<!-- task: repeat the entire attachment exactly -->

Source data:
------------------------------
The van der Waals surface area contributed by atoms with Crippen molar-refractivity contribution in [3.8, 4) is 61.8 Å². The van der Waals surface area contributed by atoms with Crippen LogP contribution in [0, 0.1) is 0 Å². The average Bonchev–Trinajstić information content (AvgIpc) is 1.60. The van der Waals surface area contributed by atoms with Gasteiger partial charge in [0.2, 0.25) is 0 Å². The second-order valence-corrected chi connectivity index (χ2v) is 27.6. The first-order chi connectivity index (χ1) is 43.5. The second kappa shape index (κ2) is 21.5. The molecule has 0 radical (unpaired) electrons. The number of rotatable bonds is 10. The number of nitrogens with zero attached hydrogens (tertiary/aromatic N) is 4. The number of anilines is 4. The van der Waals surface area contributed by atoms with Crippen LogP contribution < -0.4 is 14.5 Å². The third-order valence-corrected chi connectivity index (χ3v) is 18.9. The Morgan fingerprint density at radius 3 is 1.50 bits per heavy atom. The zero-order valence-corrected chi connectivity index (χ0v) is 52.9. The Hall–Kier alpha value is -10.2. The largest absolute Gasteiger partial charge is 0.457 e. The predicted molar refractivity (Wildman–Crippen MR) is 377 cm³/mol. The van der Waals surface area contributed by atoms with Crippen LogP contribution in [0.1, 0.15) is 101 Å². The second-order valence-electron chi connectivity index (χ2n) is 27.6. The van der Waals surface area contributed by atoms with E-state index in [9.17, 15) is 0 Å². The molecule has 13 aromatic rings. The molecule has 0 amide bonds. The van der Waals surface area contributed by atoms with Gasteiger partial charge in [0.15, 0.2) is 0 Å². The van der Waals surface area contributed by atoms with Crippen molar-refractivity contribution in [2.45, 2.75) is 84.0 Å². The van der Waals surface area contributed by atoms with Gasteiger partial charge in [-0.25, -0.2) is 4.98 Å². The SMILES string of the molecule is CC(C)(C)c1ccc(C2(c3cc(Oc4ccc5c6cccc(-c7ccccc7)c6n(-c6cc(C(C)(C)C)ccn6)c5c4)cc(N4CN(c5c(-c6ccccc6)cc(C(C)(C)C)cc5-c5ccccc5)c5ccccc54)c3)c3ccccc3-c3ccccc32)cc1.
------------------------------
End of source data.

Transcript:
The van der Waals surface area contributed by atoms with Crippen molar-refractivity contribution in [3.8, 4) is 61.8 Å². The van der Waals surface area contributed by atoms with Crippen LogP contribution in [0, 0.1) is 0 Å². The average Bonchev–Trinajstić information content (AvgIpc) is 1.60. The van der Waals surface area contributed by atoms with Gasteiger partial charge in [0.2, 0.25) is 0 Å². The second-order valence-corrected chi connectivity index (χ2v) is 27.6. The first-order chi connectivity index (χ1) is 43.5. The second kappa shape index (κ2) is 21.5. The molecule has 0 radical (unpaired) electrons. The number of rotatable bonds is 10. The number of nitrogens with zero attached hydrogens (tertiary/aromatic N) is 4. The number of anilines is 4. The van der Waals surface area contributed by atoms with Crippen LogP contribution < -0.4 is 14.5 Å². The third-order valence-corrected chi connectivity index (χ3v) is 18.9. The Morgan fingerprint density at radius 3 is 1.50 bits per heavy atom. The zero-order valence-corrected chi connectivity index (χ0v) is 52.9. The Hall–Kier alpha value is -10.2. The largest absolute Gasteiger partial charge is 0.457 e. The predicted molar refractivity (Wildman–Crippen MR) is 377 cm³/mol. The van der Waals surface area contributed by atoms with Crippen LogP contribution in [0.1, 0.15) is 101 Å². The second-order valence-electron chi connectivity index (χ2n) is 27.6. The van der Waals surface area contributed by atoms with E-state index in [9.17, 15) is 0 Å². The molecule has 13 aromatic rings. The molecule has 0 amide bonds. The van der Waals surface area contributed by atoms with Gasteiger partial charge in [0.15, 0.2) is 0 Å². The van der Waals surface area contributed by atoms with Crippen molar-refractivity contribution in [2.45, 2.75) is 84.0 Å². The van der Waals surface area contributed by atoms with Gasteiger partial charge in [-0.25, -0.2) is 4.98 Å². The SMILES string of the molecule is CC(C)(C)c1ccc(C2(c3cc(Oc4ccc5c6cccc(-c7ccccc7)c6n(-c6cc(C(C)(C)C)ccn6)c5c4)cc(N4CN(c5c(-c6ccccc6)cc(C(C)(C)C)cc5-c5ccccc5)c5ccccc54)c3)c3ccccc3-c3ccccc32)cc1.